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Don’t let fear keep you from welcoming the stranger, Pope says

At a special Mass Sunday for the World Day of Migrants and Refugees, Pope Francis said that while it is normal to be afraid of the unknown, we can’t let this direct how we respond to newcomers in our midst, who should be treated with respect and generosity.

It’s not easy to put ourselves in another person’s shoes, especially those very different from us, and this can cause us to have doubts and fears, Francis said Jan. 14.

“These fears are legitimate, based on doubts that are fully comprehensible from a human point of view. Having doubts and fears is not a sin.”

“The sin is to allow these fears to determine our responses, to limit our choices, to compromise respect and generosity, to feed hostility and rejection,” he continued. “The sin is to refuse to encounter the other, to encounter the different, to encounter the neighbor, when this is in fact a privileged opportunity to encounter the Lord.”

Pope Francis gave this homily at a special Mass in St. Peter’s Basilica for the 104th celebration of the World Day of Migrants and Refugees. The theme for this year was: “Welcoming, protecting, promoting and integrating migrants and refugees.”

Present at the Mass were immigrants and refugees from around the world who are now part of the Diocese of Rome.

In his homily, Francis quoted a line from his message for the day, published Aug. 21: “Every stranger who knocks on our door is an opportunity to meet Jesus Christ, who identifies himself with the foreigner who has been accepted or rejected in every age (cf. Mt 25:35-43).”

He emphasized that in welcoming the migrant or refugee, we have an opportunity to welcome Jesus.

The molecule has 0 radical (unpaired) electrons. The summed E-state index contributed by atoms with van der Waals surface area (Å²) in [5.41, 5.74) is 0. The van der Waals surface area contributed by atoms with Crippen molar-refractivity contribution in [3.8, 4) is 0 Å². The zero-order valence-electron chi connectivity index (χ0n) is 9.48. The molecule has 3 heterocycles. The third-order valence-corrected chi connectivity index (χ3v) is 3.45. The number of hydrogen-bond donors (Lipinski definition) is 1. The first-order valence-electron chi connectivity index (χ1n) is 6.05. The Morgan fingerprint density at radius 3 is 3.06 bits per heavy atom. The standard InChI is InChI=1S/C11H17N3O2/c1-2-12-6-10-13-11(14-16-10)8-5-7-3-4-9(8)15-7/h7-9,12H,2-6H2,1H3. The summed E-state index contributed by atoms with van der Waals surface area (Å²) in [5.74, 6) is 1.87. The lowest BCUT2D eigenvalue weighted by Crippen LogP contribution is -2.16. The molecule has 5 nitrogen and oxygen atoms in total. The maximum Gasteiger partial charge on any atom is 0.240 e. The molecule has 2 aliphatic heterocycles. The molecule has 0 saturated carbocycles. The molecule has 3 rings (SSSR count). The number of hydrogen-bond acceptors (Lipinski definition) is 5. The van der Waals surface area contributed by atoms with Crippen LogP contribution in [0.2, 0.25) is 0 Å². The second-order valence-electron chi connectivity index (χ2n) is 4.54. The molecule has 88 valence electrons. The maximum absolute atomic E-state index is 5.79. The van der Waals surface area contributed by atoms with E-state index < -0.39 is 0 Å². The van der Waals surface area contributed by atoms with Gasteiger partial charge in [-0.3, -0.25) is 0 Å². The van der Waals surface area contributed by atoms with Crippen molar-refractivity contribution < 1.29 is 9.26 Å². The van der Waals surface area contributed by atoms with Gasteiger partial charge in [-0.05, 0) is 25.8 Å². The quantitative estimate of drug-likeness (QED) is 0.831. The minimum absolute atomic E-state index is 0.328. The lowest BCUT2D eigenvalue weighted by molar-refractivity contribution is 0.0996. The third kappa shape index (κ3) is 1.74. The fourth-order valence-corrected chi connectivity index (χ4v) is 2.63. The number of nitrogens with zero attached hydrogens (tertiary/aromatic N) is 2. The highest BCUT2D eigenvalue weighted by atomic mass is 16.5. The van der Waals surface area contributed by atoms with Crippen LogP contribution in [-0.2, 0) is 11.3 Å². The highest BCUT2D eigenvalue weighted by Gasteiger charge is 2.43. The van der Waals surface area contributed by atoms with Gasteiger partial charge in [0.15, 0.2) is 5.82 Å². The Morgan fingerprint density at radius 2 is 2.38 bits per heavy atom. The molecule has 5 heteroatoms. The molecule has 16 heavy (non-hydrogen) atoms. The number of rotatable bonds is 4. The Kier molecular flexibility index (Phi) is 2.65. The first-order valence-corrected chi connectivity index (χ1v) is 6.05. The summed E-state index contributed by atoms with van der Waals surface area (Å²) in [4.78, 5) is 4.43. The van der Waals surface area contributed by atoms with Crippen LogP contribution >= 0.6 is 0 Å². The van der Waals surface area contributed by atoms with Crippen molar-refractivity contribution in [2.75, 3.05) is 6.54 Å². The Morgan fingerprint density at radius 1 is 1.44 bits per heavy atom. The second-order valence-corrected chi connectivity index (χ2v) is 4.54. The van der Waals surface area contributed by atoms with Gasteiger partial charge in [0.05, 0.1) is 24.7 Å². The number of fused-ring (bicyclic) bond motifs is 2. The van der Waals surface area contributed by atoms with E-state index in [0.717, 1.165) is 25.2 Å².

The communities that receive migrants and refugees aren’t the only ones with fears and doubts. Migrants and refugees themselves, who have just arrived in a new place, also have fears, such as the fear “of confrontation, judgment, discrimination and failure,” the Pope said.

Francis explained how in the Gospel reading for the day, Jesus calls his disciples to “Come, and see,” and how today this invitation is addressed to all of us.

“It is an invitation to overcome our fears so as to encounter the other, to welcome, to know and to acknowledge him or her. It is an invitation which offers the opportunity to draw near to the other and see where and how he or she lives.”

Entrusting the world’s migrants and refugees to the care of Mary, Most Holy, the Pope concluded by asking her intercession, that “responding to the supreme commandment of charity and love of neighbor, may we all learn to love the other, the stranger, as ourselves.”

Following the Mass, Pope Francis led the usual Sunday Angelus from a window in the Casa Santa Marta for pilgrims in St. Peter’s Square.

Following the prayer, he announced that “for pastoral reasons,” the World Day of Migrants and Refugees will be moved from Jan. 14, as established by Pope St. Pius X in 1914, to the second Sunday of September. Therefore, the next celebration of the day will take place Sept. 8, 2019, he said.

In his Angelus message the Pope also spoke about the importance of not leaving our knowledge of Jesus to “hearsay,” but how we need to really encounter him “in prayer, in meditation on the Word of God and in the frequenting of the Sacraments.”

“Only a personal encounter with Jesus generates a journey of faith and discipleship,” he said.

“We could have many experiences, accomplish many things, establish relationships with many people, but only the appointment with Jesus, at that hour that God knows, can give full meaning to our lives and make our projects and initiatives fruitful.”

 

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